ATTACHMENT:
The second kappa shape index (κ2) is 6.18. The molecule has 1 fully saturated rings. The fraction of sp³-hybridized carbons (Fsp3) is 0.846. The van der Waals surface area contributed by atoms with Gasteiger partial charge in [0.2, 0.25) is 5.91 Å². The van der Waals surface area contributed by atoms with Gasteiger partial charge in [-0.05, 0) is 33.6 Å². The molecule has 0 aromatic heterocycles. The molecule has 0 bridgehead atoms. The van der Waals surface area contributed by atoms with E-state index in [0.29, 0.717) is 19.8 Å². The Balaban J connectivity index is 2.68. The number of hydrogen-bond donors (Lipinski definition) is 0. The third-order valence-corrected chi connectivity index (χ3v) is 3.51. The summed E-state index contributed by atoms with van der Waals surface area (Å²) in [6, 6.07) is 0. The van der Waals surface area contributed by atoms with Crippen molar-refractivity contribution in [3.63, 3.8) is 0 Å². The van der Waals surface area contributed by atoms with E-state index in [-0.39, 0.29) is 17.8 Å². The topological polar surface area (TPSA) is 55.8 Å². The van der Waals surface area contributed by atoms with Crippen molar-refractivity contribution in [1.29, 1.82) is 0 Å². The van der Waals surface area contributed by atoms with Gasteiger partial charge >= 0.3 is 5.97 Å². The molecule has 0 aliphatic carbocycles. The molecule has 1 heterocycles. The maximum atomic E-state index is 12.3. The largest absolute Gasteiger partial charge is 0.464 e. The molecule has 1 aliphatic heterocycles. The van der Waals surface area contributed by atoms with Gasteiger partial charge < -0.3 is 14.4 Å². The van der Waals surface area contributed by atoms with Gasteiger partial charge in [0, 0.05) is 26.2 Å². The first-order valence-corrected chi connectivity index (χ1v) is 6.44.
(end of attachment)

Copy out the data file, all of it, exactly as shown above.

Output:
The second kappa shape index (κ2) is 6.18. The molecule has 1 fully saturated rings. The fraction of sp³-hybridized carbons (Fsp3) is 0.846. The van der Waals surface area contributed by atoms with Gasteiger partial charge in [0.2, 0.25) is 5.91 Å². The van der Waals surface area contributed by atoms with Gasteiger partial charge in [-0.05, 0) is 33.6 Å². The molecule has 0 aromatic heterocycles. The molecule has 0 bridgehead atoms. The van der Waals surface area contributed by atoms with E-state index in [0.29, 0.717) is 19.8 Å². The Balaban J connectivity index is 2.68. The number of hydrogen-bond donors (Lipinski definition) is 0. The third-order valence-corrected chi connectivity index (χ3v) is 3.51. The summed E-state index contributed by atoms with van der Waals surface area (Å²) in [6, 6.07) is 0. The van der Waals surface area contributed by atoms with Crippen molar-refractivity contribution in [3.63, 3.8) is 0 Å². The van der Waals surface area contributed by atoms with E-state index in [-0.39, 0.29) is 17.8 Å². The topological polar surface area (TPSA) is 55.8 Å². The van der Waals surface area contributed by atoms with Crippen molar-refractivity contribution in [1.29, 1.82) is 0 Å². The van der Waals surface area contributed by atoms with Gasteiger partial charge >= 0.3 is 5.97 Å². The molecule has 0 aliphatic carbocycles. The molecule has 1 heterocycles. The maximum atomic E-state index is 12.3. The largest absolute Gasteiger partial charge is 0.464 e. The molecule has 1 aliphatic heterocycles. The van der Waals surface area contributed by atoms with Gasteiger partial charge < -0.3 is 14.4 Å². The van der Waals surface area contributed by atoms with Gasteiger partial charge in [0, 0.05) is 26.2 Å². The first-order valence-corrected chi connectivity index (χ1v) is 6.44.